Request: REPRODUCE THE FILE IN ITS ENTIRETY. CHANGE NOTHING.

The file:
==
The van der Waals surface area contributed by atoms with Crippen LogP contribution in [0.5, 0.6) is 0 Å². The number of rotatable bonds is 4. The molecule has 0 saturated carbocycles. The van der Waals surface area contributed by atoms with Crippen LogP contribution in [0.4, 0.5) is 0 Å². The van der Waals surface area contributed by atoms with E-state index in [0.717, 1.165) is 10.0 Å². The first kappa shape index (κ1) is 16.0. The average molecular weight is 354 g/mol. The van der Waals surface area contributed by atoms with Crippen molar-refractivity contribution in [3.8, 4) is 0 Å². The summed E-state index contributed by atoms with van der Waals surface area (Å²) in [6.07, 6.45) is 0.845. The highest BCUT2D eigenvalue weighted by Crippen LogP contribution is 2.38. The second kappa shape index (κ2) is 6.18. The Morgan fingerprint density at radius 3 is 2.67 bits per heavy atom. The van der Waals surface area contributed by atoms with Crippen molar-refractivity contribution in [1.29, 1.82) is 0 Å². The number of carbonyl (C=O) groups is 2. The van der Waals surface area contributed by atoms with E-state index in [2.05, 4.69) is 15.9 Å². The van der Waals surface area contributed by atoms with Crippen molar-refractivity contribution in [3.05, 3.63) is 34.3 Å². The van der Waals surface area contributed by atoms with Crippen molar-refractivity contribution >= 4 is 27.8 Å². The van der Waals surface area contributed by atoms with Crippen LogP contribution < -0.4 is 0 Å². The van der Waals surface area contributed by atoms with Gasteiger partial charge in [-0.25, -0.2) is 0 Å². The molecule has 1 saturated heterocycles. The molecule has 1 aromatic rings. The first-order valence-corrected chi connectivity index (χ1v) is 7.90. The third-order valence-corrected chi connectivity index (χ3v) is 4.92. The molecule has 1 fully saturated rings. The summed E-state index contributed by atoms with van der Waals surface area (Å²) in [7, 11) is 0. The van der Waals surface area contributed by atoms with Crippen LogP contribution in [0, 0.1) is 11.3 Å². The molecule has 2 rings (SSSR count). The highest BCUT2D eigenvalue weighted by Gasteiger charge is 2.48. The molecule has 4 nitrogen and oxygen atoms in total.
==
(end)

The van der Waals surface area contributed by atoms with Crippen LogP contribution in [0.5, 0.6) is 0 Å². The number of rotatable bonds is 4. The molecule has 0 saturated carbocycles. The van der Waals surface area contributed by atoms with Crippen LogP contribution in [0.4, 0.5) is 0 Å². The van der Waals surface area contributed by atoms with E-state index in [0.717, 1.165) is 10.0 Å². The first kappa shape index (κ1) is 16.0. The average molecular weight is 354 g/mol. The van der Waals surface area contributed by atoms with Crippen molar-refractivity contribution in [3.8, 4) is 0 Å². The summed E-state index contributed by atoms with van der Waals surface area (Å²) in [6.07, 6.45) is 0.845. The highest BCUT2D eigenvalue weighted by Crippen LogP contribution is 2.38. The second kappa shape index (κ2) is 6.18. The Morgan fingerprint density at radius 3 is 2.67 bits per heavy atom. The van der Waals surface area contributed by atoms with Crippen molar-refractivity contribution in [1.29, 1.82) is 0 Å². The number of carbonyl (C=O) groups is 2. The van der Waals surface area contributed by atoms with E-state index in [2.05, 4.69) is 15.9 Å². The van der Waals surface area contributed by atoms with Crippen molar-refractivity contribution in [3.05, 3.63) is 34.3 Å². The van der Waals surface area contributed by atoms with Crippen molar-refractivity contribution >= 4 is 27.8 Å². The van der Waals surface area contributed by atoms with Crippen LogP contribution < -0.4 is 0 Å². The van der Waals surface area contributed by atoms with Gasteiger partial charge in [-0.25, -0.2) is 0 Å². The molecule has 1 saturated heterocycles. The molecule has 1 aromatic rings. The first-order valence-corrected chi connectivity index (χ1v) is 7.90. The third-order valence-corrected chi connectivity index (χ3v) is 4.92. The molecule has 1 fully saturated rings. The summed E-state index contributed by atoms with van der Waals surface area (Å²) in [7, 11) is 0. The van der Waals surface area contributed by atoms with Crippen LogP contribution in [0, 0.1) is 11.3 Å². The molecule has 2 rings (SSSR count). The highest BCUT2D eigenvalue weighted by Gasteiger charge is 2.48. The molecule has 4 nitrogen and oxygen atoms in total.